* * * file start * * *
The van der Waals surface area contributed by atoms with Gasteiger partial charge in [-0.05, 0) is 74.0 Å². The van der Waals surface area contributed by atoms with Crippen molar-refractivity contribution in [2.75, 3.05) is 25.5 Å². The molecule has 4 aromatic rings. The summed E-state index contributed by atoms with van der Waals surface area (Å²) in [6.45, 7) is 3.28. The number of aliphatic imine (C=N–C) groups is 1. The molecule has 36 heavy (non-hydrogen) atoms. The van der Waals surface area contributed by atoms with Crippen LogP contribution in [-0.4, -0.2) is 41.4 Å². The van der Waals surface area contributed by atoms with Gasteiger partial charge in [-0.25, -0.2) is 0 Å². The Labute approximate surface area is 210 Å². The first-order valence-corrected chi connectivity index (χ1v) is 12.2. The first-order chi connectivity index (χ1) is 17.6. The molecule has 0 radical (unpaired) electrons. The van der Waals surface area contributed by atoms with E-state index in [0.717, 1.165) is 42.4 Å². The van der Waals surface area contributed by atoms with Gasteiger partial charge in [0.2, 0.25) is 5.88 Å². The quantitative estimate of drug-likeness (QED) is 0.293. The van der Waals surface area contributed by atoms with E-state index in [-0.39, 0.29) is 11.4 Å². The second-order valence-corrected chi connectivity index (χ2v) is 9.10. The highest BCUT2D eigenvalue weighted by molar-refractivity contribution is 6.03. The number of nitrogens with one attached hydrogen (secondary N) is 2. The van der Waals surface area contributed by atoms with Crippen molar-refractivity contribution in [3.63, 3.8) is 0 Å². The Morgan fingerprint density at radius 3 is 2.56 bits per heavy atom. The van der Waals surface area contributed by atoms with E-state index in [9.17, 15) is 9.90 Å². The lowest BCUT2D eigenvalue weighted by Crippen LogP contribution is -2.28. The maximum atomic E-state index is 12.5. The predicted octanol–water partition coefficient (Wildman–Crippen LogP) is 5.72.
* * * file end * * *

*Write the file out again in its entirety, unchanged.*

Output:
The van der Waals surface area contributed by atoms with Gasteiger partial charge in [-0.05, 0) is 74.0 Å². The van der Waals surface area contributed by atoms with Crippen molar-refractivity contribution in [2.75, 3.05) is 25.5 Å². The molecule has 4 aromatic rings. The summed E-state index contributed by atoms with van der Waals surface area (Å²) in [6.45, 7) is 3.28. The number of aliphatic imine (C=N–C) groups is 1. The molecule has 36 heavy (non-hydrogen) atoms. The van der Waals surface area contributed by atoms with Crippen LogP contribution in [-0.4, -0.2) is 41.4 Å². The van der Waals surface area contributed by atoms with Gasteiger partial charge in [-0.25, -0.2) is 0 Å². The Labute approximate surface area is 210 Å². The first-order valence-corrected chi connectivity index (χ1v) is 12.2. The first-order chi connectivity index (χ1) is 17.6. The molecule has 0 radical (unpaired) electrons. The van der Waals surface area contributed by atoms with E-state index in [0.717, 1.165) is 42.4 Å². The van der Waals surface area contributed by atoms with Gasteiger partial charge in [0.2, 0.25) is 5.88 Å². The quantitative estimate of drug-likeness (QED) is 0.293. The van der Waals surface area contributed by atoms with E-state index in [-0.39, 0.29) is 11.4 Å². The second-order valence-corrected chi connectivity index (χ2v) is 9.10. The highest BCUT2D eigenvalue weighted by molar-refractivity contribution is 6.03. The number of nitrogens with one attached hydrogen (secondary N) is 2. The van der Waals surface area contributed by atoms with Crippen molar-refractivity contribution in [3.63, 3.8) is 0 Å². The Morgan fingerprint density at radius 3 is 2.56 bits per heavy atom. The van der Waals surface area contributed by atoms with E-state index in [9.17, 15) is 9.90 Å². The lowest BCUT2D eigenvalue weighted by Crippen LogP contribution is -2.28. The maximum atomic E-state index is 12.5. The predicted octanol–water partition coefficient (Wildman–Crippen LogP) is 5.72.